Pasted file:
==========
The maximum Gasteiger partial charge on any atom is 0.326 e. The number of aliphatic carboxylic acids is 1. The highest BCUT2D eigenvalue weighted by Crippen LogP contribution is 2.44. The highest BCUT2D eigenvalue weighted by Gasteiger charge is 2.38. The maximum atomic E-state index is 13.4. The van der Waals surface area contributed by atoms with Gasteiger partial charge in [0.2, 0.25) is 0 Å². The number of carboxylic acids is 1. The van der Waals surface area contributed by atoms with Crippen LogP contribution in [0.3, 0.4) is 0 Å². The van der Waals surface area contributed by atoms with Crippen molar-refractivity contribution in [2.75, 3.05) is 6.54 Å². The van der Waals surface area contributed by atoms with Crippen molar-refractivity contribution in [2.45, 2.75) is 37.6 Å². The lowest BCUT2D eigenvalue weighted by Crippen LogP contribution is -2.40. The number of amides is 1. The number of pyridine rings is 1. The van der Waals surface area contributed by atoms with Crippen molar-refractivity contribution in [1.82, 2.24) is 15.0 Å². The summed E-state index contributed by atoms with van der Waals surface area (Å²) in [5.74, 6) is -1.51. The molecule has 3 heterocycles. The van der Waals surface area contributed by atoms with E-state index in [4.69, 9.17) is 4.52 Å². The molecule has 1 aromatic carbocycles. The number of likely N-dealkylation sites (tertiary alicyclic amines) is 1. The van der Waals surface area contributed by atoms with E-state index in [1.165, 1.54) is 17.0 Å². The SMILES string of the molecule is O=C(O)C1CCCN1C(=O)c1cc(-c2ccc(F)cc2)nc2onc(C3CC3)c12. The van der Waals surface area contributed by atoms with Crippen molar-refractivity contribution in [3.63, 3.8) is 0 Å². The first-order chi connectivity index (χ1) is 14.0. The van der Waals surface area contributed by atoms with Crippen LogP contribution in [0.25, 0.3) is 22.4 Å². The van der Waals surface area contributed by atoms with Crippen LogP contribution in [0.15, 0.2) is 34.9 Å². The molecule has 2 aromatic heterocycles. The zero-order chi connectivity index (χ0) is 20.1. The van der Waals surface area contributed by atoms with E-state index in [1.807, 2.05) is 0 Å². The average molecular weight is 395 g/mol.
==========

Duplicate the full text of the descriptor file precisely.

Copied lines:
The maximum Gasteiger partial charge on any atom is 0.326 e. The number of aliphatic carboxylic acids is 1. The highest BCUT2D eigenvalue weighted by Crippen LogP contribution is 2.44. The highest BCUT2D eigenvalue weighted by Gasteiger charge is 2.38. The maximum atomic E-state index is 13.4. The van der Waals surface area contributed by atoms with Gasteiger partial charge in [0.2, 0.25) is 0 Å². The number of carboxylic acids is 1. The van der Waals surface area contributed by atoms with Crippen LogP contribution in [0.3, 0.4) is 0 Å². The van der Waals surface area contributed by atoms with Crippen molar-refractivity contribution in [2.75, 3.05) is 6.54 Å². The van der Waals surface area contributed by atoms with Crippen molar-refractivity contribution in [2.45, 2.75) is 37.6 Å². The lowest BCUT2D eigenvalue weighted by Crippen LogP contribution is -2.40. The number of amides is 1. The number of pyridine rings is 1. The van der Waals surface area contributed by atoms with Crippen molar-refractivity contribution in [1.82, 2.24) is 15.0 Å². The summed E-state index contributed by atoms with van der Waals surface area (Å²) in [5.74, 6) is -1.51. The molecule has 3 heterocycles. The van der Waals surface area contributed by atoms with E-state index in [4.69, 9.17) is 4.52 Å². The molecule has 1 aromatic carbocycles. The number of likely N-dealkylation sites (tertiary alicyclic amines) is 1. The van der Waals surface area contributed by atoms with E-state index in [1.165, 1.54) is 17.0 Å². The SMILES string of the molecule is O=C(O)C1CCCN1C(=O)c1cc(-c2ccc(F)cc2)nc2onc(C3CC3)c12. The van der Waals surface area contributed by atoms with Crippen molar-refractivity contribution in [3.63, 3.8) is 0 Å². The first-order chi connectivity index (χ1) is 14.0. The van der Waals surface area contributed by atoms with Crippen LogP contribution in [0.25, 0.3) is 22.4 Å². The van der Waals surface area contributed by atoms with Crippen LogP contribution in [0.15, 0.2) is 34.9 Å². The molecule has 2 aromatic heterocycles. The zero-order chi connectivity index (χ0) is 20.1. The van der Waals surface area contributed by atoms with E-state index in [1.807, 2.05) is 0 Å². The average molecular weight is 395 g/mol.